Date: 3/6/17 4:40 pm From: Mark Suomala <mrsuomala...> Subject: [NHBirds] Rare Bird Alert, New Hampshire, March 6, 2017
This is New Hampshire Audubon's Rare Bird Alert for Monday, March 6th, 2017.
A GREAT GRAY OWL was discovered in Newport on February 25th, was relocated
on March 1st, and has been seen every day since then. To look for the bird,
take Route 10 to Oak Street and drive about 0.3 miles to the rail trail
located on the north side of Oak Street just past Kyle Drive. The bird has
been seen hunting in the fields located on the east side of the rail trail
about 0.1-0.2 miles north of Oak Street, and the most reliable viewing time
is late afternoon. When you park, be sure not to block driveways and respect
privacy. Please do not approach the owl too closely, do not play recordings,
and do not disturb it. For more about owl viewing etiquette, open this link
(originally written to apply for Snowy Owls, but also applicable to Great
An immature RED-HEADED WOODPECKER was reported from a birdfeeder located
behind a house in Epping on February 12th, and it has been seen nearly every
day since then, and was last reported on March 6th.
A MEW GULL was reported from the parking lot near the Sears store at the
Mall at Rockingham Park on March 1st and 2nd.
A GLAUCOUS GULL continues to be seen on the Seabrook side of Hampton Harbor
and was last reported on March 5th.
An ICELAND GULL was seen at Rockingham Park in Salem on March 1st, and 1 was
seen flying over Great Bay in Stratham on the 5th.
A NORTHERN SHRIKE was seen at NH Audubon’s Thompson Sanctuary in North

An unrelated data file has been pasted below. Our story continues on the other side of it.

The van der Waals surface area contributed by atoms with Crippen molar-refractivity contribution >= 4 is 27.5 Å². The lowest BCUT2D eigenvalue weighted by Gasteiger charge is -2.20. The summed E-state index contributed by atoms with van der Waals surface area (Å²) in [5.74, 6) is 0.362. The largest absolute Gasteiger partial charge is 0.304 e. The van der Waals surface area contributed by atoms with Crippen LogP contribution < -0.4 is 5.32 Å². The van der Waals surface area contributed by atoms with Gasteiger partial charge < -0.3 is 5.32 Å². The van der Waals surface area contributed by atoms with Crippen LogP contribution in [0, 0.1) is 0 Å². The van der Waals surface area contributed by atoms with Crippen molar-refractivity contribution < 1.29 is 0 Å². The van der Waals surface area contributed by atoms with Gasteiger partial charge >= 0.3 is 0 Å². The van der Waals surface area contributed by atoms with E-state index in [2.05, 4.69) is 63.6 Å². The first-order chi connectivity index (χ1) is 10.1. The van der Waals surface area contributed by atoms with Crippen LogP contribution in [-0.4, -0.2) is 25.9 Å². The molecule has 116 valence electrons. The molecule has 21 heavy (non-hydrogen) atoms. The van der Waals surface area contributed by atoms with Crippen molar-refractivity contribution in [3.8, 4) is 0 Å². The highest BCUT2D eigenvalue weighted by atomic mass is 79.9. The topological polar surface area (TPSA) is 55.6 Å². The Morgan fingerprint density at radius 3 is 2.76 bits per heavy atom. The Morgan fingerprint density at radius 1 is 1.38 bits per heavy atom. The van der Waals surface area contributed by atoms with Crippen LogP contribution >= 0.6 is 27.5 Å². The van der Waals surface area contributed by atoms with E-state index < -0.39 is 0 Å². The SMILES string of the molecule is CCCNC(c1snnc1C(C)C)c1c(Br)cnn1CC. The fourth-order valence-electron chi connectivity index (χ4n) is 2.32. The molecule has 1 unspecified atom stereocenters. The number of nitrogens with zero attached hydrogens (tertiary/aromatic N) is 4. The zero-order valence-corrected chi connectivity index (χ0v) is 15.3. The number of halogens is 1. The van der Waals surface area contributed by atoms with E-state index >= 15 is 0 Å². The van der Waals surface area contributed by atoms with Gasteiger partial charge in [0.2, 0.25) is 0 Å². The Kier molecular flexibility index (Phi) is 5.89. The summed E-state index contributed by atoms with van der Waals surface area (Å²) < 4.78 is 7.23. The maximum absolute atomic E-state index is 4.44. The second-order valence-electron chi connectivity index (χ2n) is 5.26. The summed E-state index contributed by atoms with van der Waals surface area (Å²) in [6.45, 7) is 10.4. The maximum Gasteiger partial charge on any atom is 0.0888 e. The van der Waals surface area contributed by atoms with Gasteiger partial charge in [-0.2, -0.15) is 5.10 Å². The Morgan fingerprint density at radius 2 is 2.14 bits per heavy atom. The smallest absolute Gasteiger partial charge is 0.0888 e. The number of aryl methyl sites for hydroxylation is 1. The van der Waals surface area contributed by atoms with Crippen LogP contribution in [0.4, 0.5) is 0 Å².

Sandwich on March 2nd, 1was seen in fields north of Oak Street in Newport on
the 2nd, 4th, and 6th, 1 was seen at the Keene Airport in Swanzey on the
5th, and there was an unconfirmed sighting of one in Epping on March 3rd.
A male BARROW’S GOLDENEYE was seen on the Oyster River from Jackson Landing
in Durham on March 6th.
A CACKLING GOOSE was reported from Great Meadow in Charlestown, and 3 BRANT
were seen in coastal Hampton, all on February 28th.
An estimated 7,000 CANADA GEESE were tallied in the lower Connecticut River
valley on March 1st. Also present was a SNOW GOOSE, and a NORTHERN PINTAIL.
A pair of AMERICAN WIGEON was seen in the upper Connecticut River valley on
A NORTHERN PINTAIL was seen on Horseshoe Pond in Merrimack on February 28th.
9 RAZORBILLS were seen off of Seabrook Beach on March 5th.
3 PURPLE SANDPIPERS were seen in coastal Rye on March 5th.
BOHEMIAN WAXWING sightings during the past week included: 120 in Plymouth on
February 28th, 14 in North Sandwich on the 28th, 60 in Hanover on the 27th,
300 in New London on March 4th, 17 in Hooksett on the 3rd, 25 in
Moultonborough on March 5th, and a large flock was reported from Etna on the
A NORTHERN GOSHAWK was seen in Dummer on March 4th.
A pair of MERLINS was seen in Hanover on February 28th.
A RUSTY BLACKBIRD was seen in Durham on March 5th.
There were several FISH CROW sightings during the past week.
There were numerous FOX SPARROW sightings during the past week, and an
over-wintering CHIPPING SPARROW continues to be seen in Pittsfield.
A GREAT BLUE HERON was seen in Peterborough on March 1st.
Many early-returning migrants including COMMON GRACKLES, RED-WINGED
BLACKBIRDS, BROWN-HEADED COWBIRDS, BELTED KINGFISHERS, AMERICAN WOODCOCK,
and KILLDEER have been reported during the past week.
Raptor activity is on the rise as many are courting and establishing
territories. Species reported during the past week included: AMERICAN
KESTREL, MERLIN, PEREGRINE FALCON, RED-SHOULDERED HAWK, NORTHERN HARRIER,
and BALD EAGLE.
This message is also available by phone recording: call (603) 224-9909 and
press 4 as directed or ask to be transferred. If you have seen any
interesting birds recently, you can leave a message at the end of the
recording or send your sightings to the RBA via e-mail at:
<birdsetc...> Please put either "bird sighting" or "Rare Bird
Alert" in the subject line and be sure to include your mailing address and
phone number. The RBA is also available on-line at the New Hampshire Audubon
web site, www.nhaudubon.org